By Dana Bartholomew, Staff Writer | LA DAILY NEWS
The property at the corner of Saticoy Street and Canoga Avenue... (David Crane/Staff Photographer)
7/3/08 - CANOGA PARK - City officials are accusing the Los Angeles Unified School District of backing away from a promise to pay half the cost of a $6.6million community center for kids and senior citizens.
As a result, they say, city government has scrambled to pay the full cost of the community center at Tierra del Sol, where groundbreaking is expected this month. School officials, meanwhile, emphatically deny any such funding agreement took place.
In a scathing letter Monday expressing his "anger and frustration" to LAUSD board member Tamar Galatzan, City Councilman Dennis Zine accused district officials of breaking their word.
"I am deeply disappointed in the LAUSD's failure to deliver on a fiscal commitment personally made by you and your predecessor (Jon Lauritzen)," Zine wrote. "I will question the district's sincerity and veracity in future joint efforts to serve our mutual constituency."
Billed as "the Club Med of Affordable Housing," the award-winning Tierra del Sol was built in 2005 as a first-of-its-kind facility combining cut-rate apartments with a charter elementary school.
But the 12,000-square-foot community center, planned for the former city site at Canoga Avenue and Saticoy Street, was held up by a lack of money.
New Economics for Women, which founded and operates the apartments and school, insists LAUSD board members Galatzan and Lauritzen, who died in October, had agreed the school district would pay
half the center's cost. Jay Virata, regional administrator for the city's Community Redevelopment Agency in Canoga Park, said the school district agreed to pay $3.4 million toward the project.
Zine, who also wants to include senior citizens in the new community center, says a Tierra del Sol loan agreement spells out the school district's funding obligation.
"We had e-mails that they supported the project and have had many meetings to solidify the commitment, but the district did not finalize the agreement with us officially," said Bea Stotzer, a co-founder of New Economics for Women in Los Angeles.
"A promise is a promise, but with a politician, it gets us nowhere."
She said groundbreaking is expected in two weeks for the two-story community center to house child-care and social services.
Scheduled to open by fall 2009, it will be accessible to the general public.
Though the LAUSD has spent $21.8 million to build the New Academy in Canoga Park charter school, officials insist they never agreed to finance the community center at Tierra del Sol.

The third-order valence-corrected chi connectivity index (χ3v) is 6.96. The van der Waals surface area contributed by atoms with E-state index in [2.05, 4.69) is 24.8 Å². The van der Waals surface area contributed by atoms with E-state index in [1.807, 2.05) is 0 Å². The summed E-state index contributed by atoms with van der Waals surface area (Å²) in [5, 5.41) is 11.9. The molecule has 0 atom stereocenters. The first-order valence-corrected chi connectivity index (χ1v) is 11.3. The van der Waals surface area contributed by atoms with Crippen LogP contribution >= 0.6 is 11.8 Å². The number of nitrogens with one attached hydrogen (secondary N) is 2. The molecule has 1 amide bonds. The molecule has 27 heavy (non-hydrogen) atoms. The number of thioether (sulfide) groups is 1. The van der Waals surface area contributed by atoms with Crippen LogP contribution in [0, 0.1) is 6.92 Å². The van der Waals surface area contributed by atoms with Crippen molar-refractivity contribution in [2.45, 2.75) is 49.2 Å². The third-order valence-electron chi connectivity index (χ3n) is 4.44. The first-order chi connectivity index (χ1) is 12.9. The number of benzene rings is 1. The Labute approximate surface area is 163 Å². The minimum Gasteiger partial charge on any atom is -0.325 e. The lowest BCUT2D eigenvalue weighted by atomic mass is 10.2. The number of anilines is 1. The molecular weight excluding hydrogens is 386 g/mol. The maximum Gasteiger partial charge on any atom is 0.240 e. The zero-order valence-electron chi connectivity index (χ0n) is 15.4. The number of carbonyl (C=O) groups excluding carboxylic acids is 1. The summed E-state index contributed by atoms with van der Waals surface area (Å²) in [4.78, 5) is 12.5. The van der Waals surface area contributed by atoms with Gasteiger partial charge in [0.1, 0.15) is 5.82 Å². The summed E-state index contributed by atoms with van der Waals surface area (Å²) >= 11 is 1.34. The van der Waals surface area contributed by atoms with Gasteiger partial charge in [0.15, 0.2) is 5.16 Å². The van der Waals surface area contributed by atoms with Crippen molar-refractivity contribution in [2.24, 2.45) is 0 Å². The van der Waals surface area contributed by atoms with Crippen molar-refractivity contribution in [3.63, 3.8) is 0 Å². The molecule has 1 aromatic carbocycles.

In a written statement, Galatzan said she met with Stotzer and school facilities officials last summer "to see if there was a way the project could be restructured so as to satisfy the district's concerns."
But in April, she said her chief of staff met with Zine and Stotzer to explain that L.A. schools were legally barred from providing funds for a community center.
"The center, as conceived, didn't have an educational purpose that we could see," said Thomas Waldman, Galatzan's chief of staff. In addition, he said he spoke with Lauritzen's former aides whom he quoted as saying there was no deal to fund the project.
John Creer, director of planning and development for the LAUSD's Facilities Division, said it was extremely rare for the district to fund a charter school, including the only known elementary school gym in the district.
He mentioned reference to the charter school, but not the community center, in a 300-page long-term "strategic execution plan" for all LAUSD building projects.
And he said Lauritzen told him he never promised to support the community center.
"We have never, never, never been a part of that project," he said. "That's why we make these (written plans), so we're very clear with what the scope of our projects are."
The city's Community Redevelopment Agency will pay $3.2 million toward the $6.6million community center, with the city's general budget picking up the rest.
The funding imbroglio illustrates mounting tension between Zine and LAUSD officials. He has informed them that the district will have to pay a fee if it uses the center.
"When they say they're going to do something, and pledge to do something, we take them at their word," he said. "Am I upset with the school district for backing out of the agreement? Yes.
"It forces me to come up with $3.4 million in funds that we could use elsewhere in the community."
FOUR LESSONS IN CIVICS FOR COUNCIL MEMBER ZINE, NEW & THE CRA:
- Boardmember Galatzan and late Boardmember Lauritzen are/were 1/7th of the LAUSD Board of Education - it takes a majority vote of the seven to commit the District to anything from buying a box of sporks to funding a community center.
- The school district commits bond funds by a} getting the voters to approve a project in bond language, b) then it gets put in a Strategic Execution Plan, c) then the Bond Oversight Committee advises on the scope and budget of the project and then d) the Board of Ed approves it. The first happens in the voting booth; the rest in open public meetings – not in e-mails and verbal agreements.
- "We had e-mails that they supported the project and have had many meetings to solidify the commitment, but the district did not finalize the agreement with us officially." That pretty much is the legal definition of 'not-an-agreement'.
- It helps if school construction bond funded projects have an educational purpose; the state government insists on it! To do otherwise is what in government parlance is called: "waste, fraud and abuse". - smf